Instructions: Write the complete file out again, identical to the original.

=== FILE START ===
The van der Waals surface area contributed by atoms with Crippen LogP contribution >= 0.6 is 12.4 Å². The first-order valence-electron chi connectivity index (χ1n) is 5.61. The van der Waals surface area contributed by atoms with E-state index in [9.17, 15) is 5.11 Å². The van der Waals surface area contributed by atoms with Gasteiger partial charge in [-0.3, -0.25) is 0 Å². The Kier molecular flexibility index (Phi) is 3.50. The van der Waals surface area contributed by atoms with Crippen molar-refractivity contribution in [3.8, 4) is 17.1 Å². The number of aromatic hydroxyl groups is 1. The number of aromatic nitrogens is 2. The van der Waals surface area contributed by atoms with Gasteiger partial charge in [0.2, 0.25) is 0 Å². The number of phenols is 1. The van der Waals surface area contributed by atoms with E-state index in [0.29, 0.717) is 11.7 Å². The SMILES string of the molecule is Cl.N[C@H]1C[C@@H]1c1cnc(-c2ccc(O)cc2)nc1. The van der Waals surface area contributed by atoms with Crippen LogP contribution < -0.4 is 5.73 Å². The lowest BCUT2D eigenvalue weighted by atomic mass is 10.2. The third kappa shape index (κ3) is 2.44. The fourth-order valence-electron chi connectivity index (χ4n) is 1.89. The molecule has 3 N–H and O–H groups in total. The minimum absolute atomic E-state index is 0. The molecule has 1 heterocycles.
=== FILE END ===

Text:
The van der Waals surface area contributed by atoms with Crippen LogP contribution >= 0.6 is 12.4 Å². The first-order valence-electron chi connectivity index (χ1n) is 5.61. The van der Waals surface area contributed by atoms with E-state index in [9.17, 15) is 5.11 Å². The van der Waals surface area contributed by atoms with Gasteiger partial charge in [-0.3, -0.25) is 0 Å². The Kier molecular flexibility index (Phi) is 3.50. The van der Waals surface area contributed by atoms with Crippen molar-refractivity contribution in [3.8, 4) is 17.1 Å². The number of aromatic hydroxyl groups is 1. The number of aromatic nitrogens is 2. The van der Waals surface area contributed by atoms with Gasteiger partial charge in [0.2, 0.25) is 0 Å². The number of phenols is 1. The van der Waals surface area contributed by atoms with E-state index in [0.29, 0.717) is 11.7 Å². The SMILES string of the molecule is Cl.N[C@H]1C[C@@H]1c1cnc(-c2ccc(O)cc2)nc1. The van der Waals surface area contributed by atoms with Crippen LogP contribution < -0.4 is 5.73 Å². The lowest BCUT2D eigenvalue weighted by atomic mass is 10.2. The third kappa shape index (κ3) is 2.44. The fourth-order valence-electron chi connectivity index (χ4n) is 1.89. The molecule has 3 N–H and O–H groups in total. The minimum absolute atomic E-state index is 0. The molecule has 1 heterocycles.